By Michael Erman
(Reuters) – The United States could begin administering Pfizer and BioNTech’s COVID-19 vaccine to children ages 5 to 11 as soon as Wednesday after a panel of outside experts votes on Tuesday on how broadly the U.S. Centers for Disease Control and Prevention (CDC) should recommend its use in the age group.
The U.S. Food and Drug Administration granted emergency use authorization of the vaccine in the age group on Friday, but CDC Director Rochelle Walensky must make her recommendations before it can be rolled out.
While the vote from the CDC’s Advisory Committee on Immunization Practices (ACIP) will be considered by Walensky, she disregarded their advice last month, when she issued a broader recommendation for booster doses of the Pfizer COVID-19 vaccine than the panel had supported.
After the FDA authorization, the U.S. government and Pfizer began distributing the vaccine in preparation for a broad rollout for children, many of whom are back in school for in-person learning.
“Over the next couple of days, several million doses will start arriving at local pediatricians and family doctors offices, pharmacies, children’s hospitals, community health centers, rural health clinics and other locations,” White House Coronavirus Response Coordinator Jeff Zients said at a press briefing on Monday.
Zients said the United States has enough supply of the Pfizer/BioNTech vaccine for all 28 million children aged 5 to 11. While some children may be able to get their first shots as soon as Wednesday, Zients said the U.S. pediatric vaccine program will be running at full strength by next week.
The FDA authorized a 10-microgram dose of Pfizer’s vaccine in young children. The original shot given to those age 12 and older is 30 micrograms.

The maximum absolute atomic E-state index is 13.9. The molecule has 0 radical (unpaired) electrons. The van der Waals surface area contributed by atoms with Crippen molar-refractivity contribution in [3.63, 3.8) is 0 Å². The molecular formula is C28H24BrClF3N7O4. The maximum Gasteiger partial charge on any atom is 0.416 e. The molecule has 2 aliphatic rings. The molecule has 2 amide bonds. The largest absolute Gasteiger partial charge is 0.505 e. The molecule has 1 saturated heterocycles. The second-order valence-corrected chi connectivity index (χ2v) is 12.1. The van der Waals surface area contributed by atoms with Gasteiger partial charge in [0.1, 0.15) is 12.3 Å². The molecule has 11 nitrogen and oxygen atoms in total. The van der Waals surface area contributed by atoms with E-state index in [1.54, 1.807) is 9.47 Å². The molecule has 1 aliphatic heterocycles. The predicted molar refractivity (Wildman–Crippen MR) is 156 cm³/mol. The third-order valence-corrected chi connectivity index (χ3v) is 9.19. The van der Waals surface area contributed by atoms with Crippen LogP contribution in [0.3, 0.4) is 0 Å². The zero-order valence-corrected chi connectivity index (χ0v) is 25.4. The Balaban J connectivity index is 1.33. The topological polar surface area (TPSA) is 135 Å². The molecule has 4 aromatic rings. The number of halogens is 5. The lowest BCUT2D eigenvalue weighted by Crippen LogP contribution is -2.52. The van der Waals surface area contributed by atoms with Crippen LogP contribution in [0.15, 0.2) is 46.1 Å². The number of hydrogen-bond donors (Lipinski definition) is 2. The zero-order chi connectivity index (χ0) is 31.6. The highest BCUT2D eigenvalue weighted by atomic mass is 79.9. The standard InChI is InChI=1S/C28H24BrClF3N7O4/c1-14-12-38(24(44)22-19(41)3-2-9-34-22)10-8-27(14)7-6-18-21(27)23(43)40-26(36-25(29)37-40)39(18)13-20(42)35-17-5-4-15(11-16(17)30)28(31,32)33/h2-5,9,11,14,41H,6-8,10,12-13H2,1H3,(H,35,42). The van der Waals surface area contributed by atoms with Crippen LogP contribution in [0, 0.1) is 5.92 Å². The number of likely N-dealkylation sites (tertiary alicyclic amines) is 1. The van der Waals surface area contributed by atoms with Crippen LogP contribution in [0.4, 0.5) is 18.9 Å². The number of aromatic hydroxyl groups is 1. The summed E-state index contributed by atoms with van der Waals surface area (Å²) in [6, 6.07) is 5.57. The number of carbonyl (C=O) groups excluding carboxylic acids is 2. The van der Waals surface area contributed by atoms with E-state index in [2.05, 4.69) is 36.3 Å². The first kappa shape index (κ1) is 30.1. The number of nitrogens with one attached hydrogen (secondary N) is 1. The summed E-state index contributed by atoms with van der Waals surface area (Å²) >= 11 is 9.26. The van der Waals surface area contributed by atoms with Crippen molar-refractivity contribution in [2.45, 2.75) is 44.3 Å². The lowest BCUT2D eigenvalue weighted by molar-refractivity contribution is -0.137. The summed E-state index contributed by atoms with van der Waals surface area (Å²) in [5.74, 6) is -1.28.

Advisers to the FDA last week said the lower dose could help mitigate some of the rare side effects. At their meeting, they paid close attention to the rate of a heart inflammation called myocarditis that has been linked to the vaccines from Pfizer/BioNTech and Moderna, primarily in young men.
The FDA has not yet authorized Moderna’s vaccine in teenagers as it works to understand the rate of myocarditis linked to that vaccine. Moderna said on Sunday it will delay seeking authorization of its vaccine in younger kids while the FDA completes its review for 12- to 17-year-olds that may take until January.
Myocarditis concerns will also be discussed during Tuesday’s ACIP meeting.
While the rate of severe illness from COVID-19 in children is much lower than in adults, it is still the eight highest killer of children in the age group in the United States this year, according to CDC data.
Only a few other countries, including China, Cuba and the United Arab Emirates, have so far cleared COVID-19 vaccines for children in this age group and younger.
In the United States, around 58% of the population is fully vaccinated, lagging other nations such as the UK and France.
The share of young children who receive the shots may be even lower. The U.S. vaccination rate for 12- to 15-year-olds trails other age groups at roughly 47%, and even some fully vaccinated parents may be reticent to inoculate their younger kids.
U.S. states with the highest adult COVID-19 vaccination rates are planning a big push to get children inoculated compared to states where hesitancy remains strong, potentially widening the gaps in protection nationwide, public health officials and experts have said.
(Reporting by Michael Erman in New Jersey and Manas Mishra in Bengaluru; Editing by Bill Berkrot)
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